Solly Hess, West Coast regional director of the National Conference of Synagogue Youth (NCSY), was looking for ways to get Jewish teenagers motivated about charitable giving last summer. With the help of Brandon Lurie, a YULA Boys student and NCSY regional board member, he came up with a project that would eventually make an impact on youth as well as the local Jewish community: the Teen Philanthropy Movement.
When the New York Giants and New England Patriots take the field for Sunday’s Super Bowl, most of the country will focus on the athletes wearing the jerseys. However, from a Jewish perspective, the story behind these football franchises comes from those wearing suits in the owner’s box.
Mazon said it has awarded more than $3 million in grants for 2011 to agencies dedicated to fighting hunger.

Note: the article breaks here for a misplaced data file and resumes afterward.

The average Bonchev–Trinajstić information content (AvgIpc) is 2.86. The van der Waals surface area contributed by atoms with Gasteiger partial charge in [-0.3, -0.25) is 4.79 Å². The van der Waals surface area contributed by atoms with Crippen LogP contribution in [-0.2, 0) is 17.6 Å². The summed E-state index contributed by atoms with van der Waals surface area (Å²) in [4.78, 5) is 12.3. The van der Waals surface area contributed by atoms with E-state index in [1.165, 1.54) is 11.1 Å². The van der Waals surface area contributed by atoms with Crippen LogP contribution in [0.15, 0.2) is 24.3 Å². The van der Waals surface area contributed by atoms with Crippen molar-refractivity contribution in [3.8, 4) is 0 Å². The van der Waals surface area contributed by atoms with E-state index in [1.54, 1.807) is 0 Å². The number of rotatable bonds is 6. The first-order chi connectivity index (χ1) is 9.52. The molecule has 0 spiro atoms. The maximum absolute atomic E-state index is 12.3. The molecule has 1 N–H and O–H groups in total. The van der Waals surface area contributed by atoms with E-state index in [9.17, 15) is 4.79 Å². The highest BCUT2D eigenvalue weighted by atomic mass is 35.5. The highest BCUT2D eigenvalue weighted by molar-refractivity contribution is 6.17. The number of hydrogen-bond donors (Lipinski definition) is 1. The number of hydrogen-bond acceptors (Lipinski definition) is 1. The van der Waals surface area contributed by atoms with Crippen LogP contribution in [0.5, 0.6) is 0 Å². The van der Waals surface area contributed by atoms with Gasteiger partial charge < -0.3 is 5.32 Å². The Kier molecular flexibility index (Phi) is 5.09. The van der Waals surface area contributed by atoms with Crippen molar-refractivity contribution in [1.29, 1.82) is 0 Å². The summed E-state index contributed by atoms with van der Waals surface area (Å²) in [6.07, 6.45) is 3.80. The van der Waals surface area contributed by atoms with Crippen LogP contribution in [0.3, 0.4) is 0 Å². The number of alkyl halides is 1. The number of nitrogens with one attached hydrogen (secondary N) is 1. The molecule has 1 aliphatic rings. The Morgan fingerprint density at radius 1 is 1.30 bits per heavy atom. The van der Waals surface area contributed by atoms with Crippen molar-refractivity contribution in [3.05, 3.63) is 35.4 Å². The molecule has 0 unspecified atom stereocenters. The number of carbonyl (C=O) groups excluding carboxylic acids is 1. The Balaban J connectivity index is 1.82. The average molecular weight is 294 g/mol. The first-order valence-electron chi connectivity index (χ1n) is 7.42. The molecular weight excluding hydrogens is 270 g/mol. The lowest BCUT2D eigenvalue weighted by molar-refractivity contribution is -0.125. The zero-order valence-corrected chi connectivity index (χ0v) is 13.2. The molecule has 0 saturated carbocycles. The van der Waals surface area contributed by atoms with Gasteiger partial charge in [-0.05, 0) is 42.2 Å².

President Obama told Jewish donors to his reelection campaign that Israel and the United States must assess the new Middle East with "fresh eyes."
Jack Mandel, a leader in Jewish philanthropy in the United States and Israel, has died. Mandel died May 12; he was 99. He and his brothers, Morton and Joseph, started Premier Automotive Supply in a small storefront in Cleveland and built the business into one of the largest distributors of auto parts and electronic components in the United States.
Holocaust survivor's pension, Philanthropy, Passover Seder
Baruch S. Littman is vice president of development for the Jewish Community Foundation of Los Angeles, which manages total charitable assets exceeding $700 million.
Lillian Mizrahi is not your typical Peace Corps volunteer. She first considered joining 40 years ago, when she moved to Los Angeles from the Bronx, but her life became busy with children and a career.
The Jewish Venture Philanthropy Fund of Los Angeles (JVPF), in collaboration with The Jewish Federation of Greater Los Angeles, is currently seeking grant proposals. Any local, national and Israel-based Jewish nonprofit can submit a request for funds.